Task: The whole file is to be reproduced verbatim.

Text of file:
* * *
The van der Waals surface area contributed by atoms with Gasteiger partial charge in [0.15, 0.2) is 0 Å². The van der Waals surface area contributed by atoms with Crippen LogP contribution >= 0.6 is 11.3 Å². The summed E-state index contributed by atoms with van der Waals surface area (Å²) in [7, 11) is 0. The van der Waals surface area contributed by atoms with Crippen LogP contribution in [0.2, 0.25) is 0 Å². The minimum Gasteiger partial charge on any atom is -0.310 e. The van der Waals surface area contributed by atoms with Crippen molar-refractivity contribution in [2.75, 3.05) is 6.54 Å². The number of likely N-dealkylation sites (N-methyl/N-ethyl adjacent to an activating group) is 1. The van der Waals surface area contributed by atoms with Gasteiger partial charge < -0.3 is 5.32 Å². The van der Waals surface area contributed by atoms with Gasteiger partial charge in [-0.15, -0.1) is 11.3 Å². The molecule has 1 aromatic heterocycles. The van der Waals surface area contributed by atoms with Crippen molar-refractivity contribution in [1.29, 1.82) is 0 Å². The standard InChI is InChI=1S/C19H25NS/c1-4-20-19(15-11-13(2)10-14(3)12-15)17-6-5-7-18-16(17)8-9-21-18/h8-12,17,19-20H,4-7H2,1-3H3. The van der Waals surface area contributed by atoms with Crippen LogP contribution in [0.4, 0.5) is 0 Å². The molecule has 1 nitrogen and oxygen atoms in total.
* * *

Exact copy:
The van der Waals surface area contributed by atoms with Gasteiger partial charge in [0.15, 0.2) is 0 Å². The van der Waals surface area contributed by atoms with Crippen LogP contribution >= 0.6 is 11.3 Å². The summed E-state index contributed by atoms with van der Waals surface area (Å²) in [7, 11) is 0. The van der Waals surface area contributed by atoms with Crippen LogP contribution in [0.2, 0.25) is 0 Å². The minimum Gasteiger partial charge on any atom is -0.310 e. The van der Waals surface area contributed by atoms with Crippen molar-refractivity contribution in [2.75, 3.05) is 6.54 Å². The number of likely N-dealkylation sites (N-methyl/N-ethyl adjacent to an activating group) is 1. The van der Waals surface area contributed by atoms with Gasteiger partial charge < -0.3 is 5.32 Å². The van der Waals surface area contributed by atoms with Gasteiger partial charge in [-0.15, -0.1) is 11.3 Å². The molecule has 1 aromatic heterocycles. The van der Waals surface area contributed by atoms with Crippen molar-refractivity contribution in [1.29, 1.82) is 0 Å². The standard InChI is InChI=1S/C19H25NS/c1-4-20-19(15-11-13(2)10-14(3)12-15)17-6-5-7-18-16(17)8-9-21-18/h8-12,17,19-20H,4-7H2,1-3H3. The van der Waals surface area contributed by atoms with Crippen LogP contribution in [0.4, 0.5) is 0 Å². The molecule has 1 nitrogen and oxygen atoms in total.